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    A fellow named Jeremy Rifkin was way ahead of the curve warning us to change our ways. Back in 1980 he published a book Entropy:A New World View that made all kinds of dire predictions. It was convincingly written and I (an idealistic left leaning student) bought right in.

    The trouble is he was wrong.
     
  10. B_big dirigible

    B_big dirigible New Member

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    A genuinely despicable attitude. And you evidently don't realize that you are one of the masses who are being lied to and convinced that there's a need to "do something". And do what? Whatever the liars want you to do. Don't count on it having anything to do with the climate, though. Climate change is just the most recent tool with which to whack easily-stampeded sheep on their pointy lil' heads and kick them in their fuzzy butts in the direction their self-appointed "betters" feel they should go.
     
  11. skunkdawg

    skunkdawg New Member

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    Hello this is my first post. I agree with what you have to say. But it should be noted that even though we have had a lot of snow this past week. It is not all that unusual. This area of New York state can get up to 300 to 400 inches of snow in a season
     
  12. Nitrofiend

    Nitrofiend New Member

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    The reason for the unusual amount of lake-effect snow this season in western NY is because the eastern great lakes are much warmer than they have usually been. The pattern of northwest flow has been very prolonged in the region so the function goes like this: wind blows across the warm water, gathers the warm moisture, the Coriolis effect bends the advection towards the shore where the frictional drag on the land is higher (and so is the elevation) causing intense convection (thundersnow is common) due to the rapid adiabatic cooling from this process.

    As long as the lakes are relatively warm compared to the land and the winds are blowing from the northwest, the snow will continue. They currently do not know when it might stop. While a fascinating thing to observe, it's becoming a very threatening hazard to the people in that region as there are already accumulations over 9 feet.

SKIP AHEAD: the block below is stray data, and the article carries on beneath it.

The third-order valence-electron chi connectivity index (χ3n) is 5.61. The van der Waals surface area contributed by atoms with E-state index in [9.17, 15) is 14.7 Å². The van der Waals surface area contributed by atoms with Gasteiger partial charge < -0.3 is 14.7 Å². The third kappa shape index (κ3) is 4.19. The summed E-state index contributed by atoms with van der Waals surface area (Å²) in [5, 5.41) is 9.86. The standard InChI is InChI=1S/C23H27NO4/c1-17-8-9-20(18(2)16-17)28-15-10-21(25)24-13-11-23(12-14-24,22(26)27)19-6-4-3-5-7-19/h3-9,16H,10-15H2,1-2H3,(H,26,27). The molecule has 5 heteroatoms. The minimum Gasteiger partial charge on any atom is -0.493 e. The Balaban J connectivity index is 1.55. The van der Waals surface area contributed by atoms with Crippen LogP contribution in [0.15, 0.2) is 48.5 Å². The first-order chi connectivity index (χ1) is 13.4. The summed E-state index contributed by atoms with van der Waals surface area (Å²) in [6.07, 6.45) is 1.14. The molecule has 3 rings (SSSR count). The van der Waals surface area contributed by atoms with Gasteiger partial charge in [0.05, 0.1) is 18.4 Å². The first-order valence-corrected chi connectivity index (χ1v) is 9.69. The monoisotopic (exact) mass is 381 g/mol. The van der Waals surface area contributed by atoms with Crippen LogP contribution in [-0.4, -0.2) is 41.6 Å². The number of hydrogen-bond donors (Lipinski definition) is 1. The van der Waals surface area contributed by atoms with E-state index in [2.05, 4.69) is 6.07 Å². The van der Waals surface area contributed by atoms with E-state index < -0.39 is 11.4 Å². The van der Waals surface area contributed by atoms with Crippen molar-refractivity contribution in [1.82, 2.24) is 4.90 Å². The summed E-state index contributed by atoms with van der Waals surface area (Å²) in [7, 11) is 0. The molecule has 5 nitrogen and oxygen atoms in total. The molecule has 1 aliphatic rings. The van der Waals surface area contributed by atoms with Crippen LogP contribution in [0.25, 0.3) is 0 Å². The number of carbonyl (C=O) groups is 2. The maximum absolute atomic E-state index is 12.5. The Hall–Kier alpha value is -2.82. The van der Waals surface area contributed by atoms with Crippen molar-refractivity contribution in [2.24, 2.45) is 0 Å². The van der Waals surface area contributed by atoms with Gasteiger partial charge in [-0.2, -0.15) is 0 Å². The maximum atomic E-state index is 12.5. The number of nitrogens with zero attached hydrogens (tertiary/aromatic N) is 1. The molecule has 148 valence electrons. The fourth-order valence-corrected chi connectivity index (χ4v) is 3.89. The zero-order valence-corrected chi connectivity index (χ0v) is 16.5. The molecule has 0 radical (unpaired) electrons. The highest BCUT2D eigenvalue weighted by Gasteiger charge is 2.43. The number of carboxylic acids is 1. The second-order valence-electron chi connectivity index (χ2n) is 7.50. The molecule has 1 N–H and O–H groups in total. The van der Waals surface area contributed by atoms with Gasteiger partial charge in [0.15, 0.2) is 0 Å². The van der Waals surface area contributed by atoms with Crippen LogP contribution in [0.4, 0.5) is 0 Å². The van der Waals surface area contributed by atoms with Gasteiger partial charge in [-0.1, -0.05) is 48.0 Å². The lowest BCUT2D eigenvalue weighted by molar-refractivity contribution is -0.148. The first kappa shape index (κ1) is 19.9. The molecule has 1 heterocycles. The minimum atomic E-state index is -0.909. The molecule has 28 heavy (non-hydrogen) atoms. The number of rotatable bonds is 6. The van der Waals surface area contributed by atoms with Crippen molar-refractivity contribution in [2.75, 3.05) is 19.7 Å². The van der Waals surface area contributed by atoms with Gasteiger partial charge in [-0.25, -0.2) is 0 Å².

13. Male Bonding etc

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    Hello this is my first post. I agree with what you have to say. But it should be noted that even though we have had a lot of snow this past week. It is not all that unusual. This area of New York state can get up to 300 to 400 inches of snow in a season -- skunkdawg


    Okay, I don't live there (and, sorry, but I AM thankful to be where I am), but it does seem much has been made about this being an unusual amount for such a short period of time. Now, it wouldn't surprise me for the media to have gone sensational on us, but surely there is a little "fire" with all that "smoke?"
     
  14. Nitrofiend

    Nitrofiend New Member

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    (sorry to double post)

    The sun's light rays are not really a factor in global warming (in fact they're getting lesser due to global dimming), however it is also true that the Earth's magnetic poles are overdue for a reversal. Scientists theorize that if that flip occurs, the magnetic shielding that protects the Earth from the Sun's cosmic rays will only be running at about 10% capacity. Naturally that's not a good thing as more radiation (not to mention no magnetic field for position or locational devices) could lead to more heat and greater incidences of cancer. However that's all speculation.

    There are some scientists that believe Global Warming can actually lead to global cooling. If you saw the movie, The Day After Tomorrow, you'll see what I'm getting at (even though at times that movie was grossly inaccurate).

    The gulf stream runs clockwise around the Atlantic Ocean. The convection up from the equator runs warmer, salty, surface water upwards in lattitude along the US coast and spreads a jet of warm currents into the shores of Western Europe and the British Isles. The latter current is called the North Atlantic Current and it runs based on a convection cell of displaced fresh water. Fresh water and salt water do not mix and the denser saltwater sinks to the bottom shifting the current downwards in depth to run along the bottom half of the ocean. This constant cycle of cooling and sinking is what drives the eastern part of the current and keeps Western Europe warm and temperate.

    As you know, Global Warming is melting the major ice caps and glacial plains of Greenland into the ocean. That freshwater output from the melted ice is theorized to be jeopardizing the function of the atlantic conveyor belt of warmth that keeps W. Europe inhabitable. If the tipping point in the equilibrium is exceeded, and an increased concentration of freshwater to saltwater stops the convection cell, the current could shut down or reverse. The result would be disastrous for Europe, which would plunge into a mini ice age.